If you were wondering what gave Donald Trump the idea for his Mexican Wall, well I reckon he must have been amongst the 175,000 people who came to see the original “Brick Up The Mersey Tunnels” at The Royal Court.

So successful was Dave Kirby and Nick Allt’s comedy, that it enjoyed no fewer than six runs of up to six weeks each, becoming the theatre’s signature play, and introducing thousands to the very special brand of scouse humour for which the Royal Court is known and loved.

Quite apart from the fact it was brilliantly written, its success was based on the fact that – using a footballing analogy – it was something of a local derby, attracting fans from both sides of the Mersey. The posh Wirralites, with their CH post codes, loved the play just as much as the down-to-earth scousers on the L side, even though the ‘first round match’ was won by the scallies across the water.

It became the perfect scouse comedy, and you can’t improve on perfection …or can you? Move over Brick Up, make way for Brick Up 2 – The Wrath Of Ann Twacky. Maybe this time the tables have been turned.

The story picks up where the first “Brick Up” ended, with the mayhem that had been caused by the sealing-up of the tunnels and the explosive demise of the Runcorn Bridge.

It tells of the joy and the despair resulting from these acts of “terrorism”; of the joy and despair that followed the tunnels reopening; and of the joy and despair in the plot to do it all over again.

Sticking to the tested and successful formula, the producers chose not only the same writers, but pretty much the same cast. The only changes were to bring in Danny Burns to play entrepreneur Elliot Neston, and Emily Linden to make a brief appearance as a gun-totting anti-terrorist cop.

The excruciatingly posh Eithne Browne (she’s not in real life) returns as Ann Twacky, partnered by Roy Brandon as her formerly down-trodden husband Dennis, who has finally kicked over the traces and grown a pair.

Andrew Schofield is back as the archetype scally and cowboy builder Dicky Lewis. His facial expressions and the way he delivers his lines with perfect timing and comedic inflection, would have you in fits of laughter even if he was reciting from the phone book. And when he dons a frock to transition into the part of Wirral Ladies Group member, Dee Estuary, you can see what a master of comedy this man is.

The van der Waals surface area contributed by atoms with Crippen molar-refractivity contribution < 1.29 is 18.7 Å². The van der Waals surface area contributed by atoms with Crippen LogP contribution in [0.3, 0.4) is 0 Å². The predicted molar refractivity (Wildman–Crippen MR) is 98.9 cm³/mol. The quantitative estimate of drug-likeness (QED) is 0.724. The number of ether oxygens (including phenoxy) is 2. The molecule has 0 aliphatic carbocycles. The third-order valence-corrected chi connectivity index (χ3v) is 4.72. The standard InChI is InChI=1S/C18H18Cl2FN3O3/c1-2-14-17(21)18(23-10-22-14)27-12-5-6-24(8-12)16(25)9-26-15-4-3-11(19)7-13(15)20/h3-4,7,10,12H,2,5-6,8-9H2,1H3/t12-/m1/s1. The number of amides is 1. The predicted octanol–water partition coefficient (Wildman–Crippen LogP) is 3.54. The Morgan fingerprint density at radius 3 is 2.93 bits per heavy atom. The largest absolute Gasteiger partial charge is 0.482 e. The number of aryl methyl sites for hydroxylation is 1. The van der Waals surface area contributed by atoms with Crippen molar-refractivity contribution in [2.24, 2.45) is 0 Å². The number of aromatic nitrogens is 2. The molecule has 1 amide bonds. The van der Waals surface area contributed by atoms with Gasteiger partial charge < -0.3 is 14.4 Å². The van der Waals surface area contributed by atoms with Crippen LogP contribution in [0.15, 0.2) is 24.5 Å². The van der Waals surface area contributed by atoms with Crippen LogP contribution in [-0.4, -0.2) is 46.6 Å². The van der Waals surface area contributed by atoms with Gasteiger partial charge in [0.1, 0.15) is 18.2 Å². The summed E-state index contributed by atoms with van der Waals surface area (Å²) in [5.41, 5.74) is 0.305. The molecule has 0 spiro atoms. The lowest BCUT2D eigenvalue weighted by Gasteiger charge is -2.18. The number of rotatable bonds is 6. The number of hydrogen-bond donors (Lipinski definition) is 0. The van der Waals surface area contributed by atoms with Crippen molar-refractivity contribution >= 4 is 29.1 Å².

The third Wirral Ladies character, Liz Card, was played to perfection by Francis Tucker whose wonderful facial, as well as vocalised, innuendo often result in his being cast as the Pantomime Dame, not withstanding his wide ranging appearances on stage, film and television.

The lovely Suzanne Collins showed us that her character Maggie, was something of a turn-coat by becoming an imperfectly posh Margaret who had difficulty keeping up both the pretence and the accent, hilariously slipping back into “The Queen’s Scouse”.

Along with Dicky Lewis, Gerard Gardner and Nick Walton are The Queensway Three, responsible for the tunnel campaign. Gerard is played by seasoned Royal Court comedy actor Paul Duckworth, with the face that launched a thousand laughs, and the part of Nick Walton is played by Carl Chase, who also steps up throughout the performance to narrate via the medium of song in his wonderful baritone voice.

All credit to Director Bob Eaton for his visualisation of a great script, and Musical Director Howard Gray for bringing the show musically to life via the talented musicians in the pit and on the stage.

It had crossed my mind that to ‘get’ this play, one would have had to have seen the original Brick Up, but thanks to the way “the story so far” has been cleverly woven into Carl’s mellifluous narration, Brick Up virgins can enjoy this fab comedy just as much as the Brick Up groupies who’ve spent the past decade coming back for more.

To sum up… a highly enjoyable and entertaining comedy, regardless of which side of the Mersey you come from. It even trumps the hilarious one-liners we are currently hearing on a daily basis from the farce that is being played out at The White House!

Undeniably Five Stars. Don’t think twice – go and see it!

By sheer coincidence, line improvements by MerseyRail have resulted in a suspension of the Wirral to Liverpool train service for a six week period exactly matching the duration of the play’s run. This prompted the producers to commission a brilliant piece of P.R. in the form of a huge billboard advert at the approach to the Kingsway tunnel, featuring actress Ethne Browne, as Ann Twacky, looking motorists straight in the eye, with the words: The tunnels are next! 

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